February 1, 2017
Washington, DC – Congressman John Garamendi (D-Fairfield, Davis, Yuba City, CA), who served eight years as California’s Insurance Commissioner, voted against S. Res. 3, the first step in the majority party’s plan to repeal the Affordable Care Act. To date, no replacement plan has been presented, threatening the health insurance of up to 30 million Americans. The bill passed by a 227 to 198 vote, throwing America’s health insurance market into a period of volatile uncertainty.
“Over the course of six years, House Republicans have voted more than 60 times to repeal the Affordable Care Act, yet we’ve never seen a comprehensive plan to replace it. Today’s vote to repeal the Affordable Care Act puts the insurance of up to 30 million Americans in jeopardy – 30 million Americans who would be one serious injury or disease away from destitution or worse,” Congressman Garamendi said.
He continued, “Prior to the Affordable Care Act, 45,000 Americans died every year due to a lack of health insurance and people with pre-existing conditions were routinely denied coverage. I’ve said from Day 1 that the Affordable Care Act can and should be improved, but we can’t go back to the dark days of regular denial of lifesaving medical care.”
On early Thursday, the U.S. Senate voted at 1:30 in the morning to also begin the repeal of the Affordable Care Act. Both repeal votes were rushed in the first weeks of the new Congress without any committee hearings or an alternative to the existing system. By contrast, in considering the Affordable Care Act, the House held 79 bipartisan hearings and markups over the span of two years.
Affordable Care Act Facts
· Due to the ACA, the uninsured rate is now the lowest on record – with the uninsured rate currently at 8.6 percent. Under the ACA, the uninsured rate has been slashed almost in half from 16.3 percent in 2010 to 8.6 percent today.
· Overall, 20 million previously uninsured Americans have gained health insurance coverage since enactment of the Affordable Care Act.
· Since the enactment of the ACA, the solvency of the Medicare Trust Fund has been extended by 11 years.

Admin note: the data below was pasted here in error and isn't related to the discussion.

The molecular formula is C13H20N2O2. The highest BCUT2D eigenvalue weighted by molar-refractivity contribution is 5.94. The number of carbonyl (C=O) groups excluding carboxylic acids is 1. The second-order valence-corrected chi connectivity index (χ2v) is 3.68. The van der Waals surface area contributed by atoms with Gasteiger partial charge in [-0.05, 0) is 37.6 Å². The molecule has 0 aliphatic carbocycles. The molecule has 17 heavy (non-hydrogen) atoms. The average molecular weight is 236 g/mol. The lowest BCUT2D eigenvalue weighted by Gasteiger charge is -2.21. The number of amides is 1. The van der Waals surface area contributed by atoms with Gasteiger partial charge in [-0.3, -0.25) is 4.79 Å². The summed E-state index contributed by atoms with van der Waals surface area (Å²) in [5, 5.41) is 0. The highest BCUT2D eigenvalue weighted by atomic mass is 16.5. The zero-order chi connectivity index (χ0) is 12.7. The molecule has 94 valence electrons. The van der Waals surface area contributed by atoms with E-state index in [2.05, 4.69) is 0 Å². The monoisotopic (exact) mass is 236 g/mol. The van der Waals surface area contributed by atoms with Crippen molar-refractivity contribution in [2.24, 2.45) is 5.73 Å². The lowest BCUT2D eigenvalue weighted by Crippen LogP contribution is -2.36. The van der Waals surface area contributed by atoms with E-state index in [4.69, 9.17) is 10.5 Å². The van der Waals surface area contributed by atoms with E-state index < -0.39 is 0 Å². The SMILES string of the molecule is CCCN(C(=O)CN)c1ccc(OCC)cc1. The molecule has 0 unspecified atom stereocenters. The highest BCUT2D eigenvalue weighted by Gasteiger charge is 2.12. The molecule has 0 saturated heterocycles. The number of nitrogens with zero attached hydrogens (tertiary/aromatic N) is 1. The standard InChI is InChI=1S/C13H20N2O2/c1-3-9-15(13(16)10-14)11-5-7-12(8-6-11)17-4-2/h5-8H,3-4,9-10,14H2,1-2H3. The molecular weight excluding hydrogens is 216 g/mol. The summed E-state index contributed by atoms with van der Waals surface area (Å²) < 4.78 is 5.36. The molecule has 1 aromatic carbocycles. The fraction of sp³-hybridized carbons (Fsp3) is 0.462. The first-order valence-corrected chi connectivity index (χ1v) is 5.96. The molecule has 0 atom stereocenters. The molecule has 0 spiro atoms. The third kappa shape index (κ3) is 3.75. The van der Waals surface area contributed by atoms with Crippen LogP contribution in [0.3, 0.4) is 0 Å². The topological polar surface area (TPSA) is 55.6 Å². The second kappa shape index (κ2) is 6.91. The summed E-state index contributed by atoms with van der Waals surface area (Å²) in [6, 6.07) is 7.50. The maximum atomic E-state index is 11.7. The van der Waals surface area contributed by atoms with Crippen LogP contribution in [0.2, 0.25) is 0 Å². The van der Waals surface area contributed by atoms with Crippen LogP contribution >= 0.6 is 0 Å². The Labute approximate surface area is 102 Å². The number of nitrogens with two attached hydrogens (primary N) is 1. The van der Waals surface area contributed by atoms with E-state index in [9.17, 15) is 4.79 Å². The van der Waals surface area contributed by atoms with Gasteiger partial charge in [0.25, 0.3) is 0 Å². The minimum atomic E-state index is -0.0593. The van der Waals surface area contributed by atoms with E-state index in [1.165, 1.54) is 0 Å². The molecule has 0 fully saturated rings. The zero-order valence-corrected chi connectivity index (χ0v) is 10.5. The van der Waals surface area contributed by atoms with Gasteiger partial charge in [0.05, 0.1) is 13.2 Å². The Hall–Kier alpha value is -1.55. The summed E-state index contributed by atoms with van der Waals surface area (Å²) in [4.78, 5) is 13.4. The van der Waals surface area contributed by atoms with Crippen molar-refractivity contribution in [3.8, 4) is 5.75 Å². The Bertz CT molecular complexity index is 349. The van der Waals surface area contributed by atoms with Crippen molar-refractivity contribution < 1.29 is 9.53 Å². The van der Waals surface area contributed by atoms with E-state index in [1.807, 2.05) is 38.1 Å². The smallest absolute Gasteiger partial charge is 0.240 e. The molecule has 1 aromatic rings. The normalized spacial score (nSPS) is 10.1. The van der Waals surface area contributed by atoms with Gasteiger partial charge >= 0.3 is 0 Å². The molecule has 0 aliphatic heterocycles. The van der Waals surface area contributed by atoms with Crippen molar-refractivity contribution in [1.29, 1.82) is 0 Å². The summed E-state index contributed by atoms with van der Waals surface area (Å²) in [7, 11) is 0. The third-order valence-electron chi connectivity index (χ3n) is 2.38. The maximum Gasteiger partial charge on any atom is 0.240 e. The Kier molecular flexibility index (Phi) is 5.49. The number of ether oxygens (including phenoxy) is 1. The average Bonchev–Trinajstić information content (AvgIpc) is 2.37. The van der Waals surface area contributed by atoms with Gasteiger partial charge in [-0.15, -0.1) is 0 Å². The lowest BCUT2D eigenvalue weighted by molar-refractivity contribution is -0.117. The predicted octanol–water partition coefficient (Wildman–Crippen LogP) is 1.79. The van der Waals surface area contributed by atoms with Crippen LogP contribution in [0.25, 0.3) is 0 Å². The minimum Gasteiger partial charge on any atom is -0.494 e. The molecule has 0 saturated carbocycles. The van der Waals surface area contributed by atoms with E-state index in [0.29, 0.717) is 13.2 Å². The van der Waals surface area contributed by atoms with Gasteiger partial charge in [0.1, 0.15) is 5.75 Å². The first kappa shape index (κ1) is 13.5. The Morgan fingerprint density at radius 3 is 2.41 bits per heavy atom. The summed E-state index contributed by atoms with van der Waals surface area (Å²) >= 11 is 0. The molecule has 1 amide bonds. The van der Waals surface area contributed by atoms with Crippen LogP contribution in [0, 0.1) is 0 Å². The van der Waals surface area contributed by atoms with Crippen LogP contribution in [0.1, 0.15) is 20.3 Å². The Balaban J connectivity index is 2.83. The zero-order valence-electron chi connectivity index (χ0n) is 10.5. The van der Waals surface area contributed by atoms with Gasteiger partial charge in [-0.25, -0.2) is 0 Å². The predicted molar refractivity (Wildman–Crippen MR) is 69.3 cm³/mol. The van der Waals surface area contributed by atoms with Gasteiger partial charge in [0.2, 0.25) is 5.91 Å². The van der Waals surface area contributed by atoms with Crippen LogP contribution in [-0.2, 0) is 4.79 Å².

· More than 11 million seniors have saved more than $23.5 billion on their prescription drugs since 2010 – an average savings of more than $2,000 per senior.
· Under the ACA, unnecessary hospital readmissions in Medicare have fallen for the first time on record, dropping 8 percent between 2010 and 2015. Cumulatively since 2010, Medicare beneficiaries have avoided 565,000 hospital readmissions.
· Up to 129 million Americans have a pre-existing condition. Before the ACA, this group could have been denied coverage or charged an exorbitant premium if they needed individual market insurance. Now, health insurance companies cannot discriminate against people based on their medical history.
· Before the ACA, 105 million Americans, most of them with employer coverage, had a lifetime limit on their insurance policy. The ACA prohibits annual and lifetime limits on policies.
· Since enactment of the ACA, health care costs are growing at the slowest rate in 50 years, resulting in savings for those with employer-based coverage. The average family premium for family coverage rose only 3.4 percent in 2016 – compared to an average rate of 7.9 percent from 2000 to 2010. Indeed, family premiums are $3,600 lower today than if growth had continued at the pre-ACA rates.
· Due to the ACA, all health plans now have limits on out-of-pocket costs, benefiting 22 million Americans with employer coverage who lacked this protection prior to the ACA.
· Under the ACA, health plans must cover preventive services – like flu shots, cancer screenings, contraception, and mammograms – at no extra cost to consumers, benefiting 137 million Americans, most of whom with employer coverage.
· An estimated 2.3 million young adults have benefited from the ACA provision allowing kids to stay on their parents’ health insurance up to age 26.
· 87,000 lives and nearly $20 billion have been saved, due to a 17 percent reduction in hospital-acquired conditions, such as infections, from 2010 to 2014, under the ACA.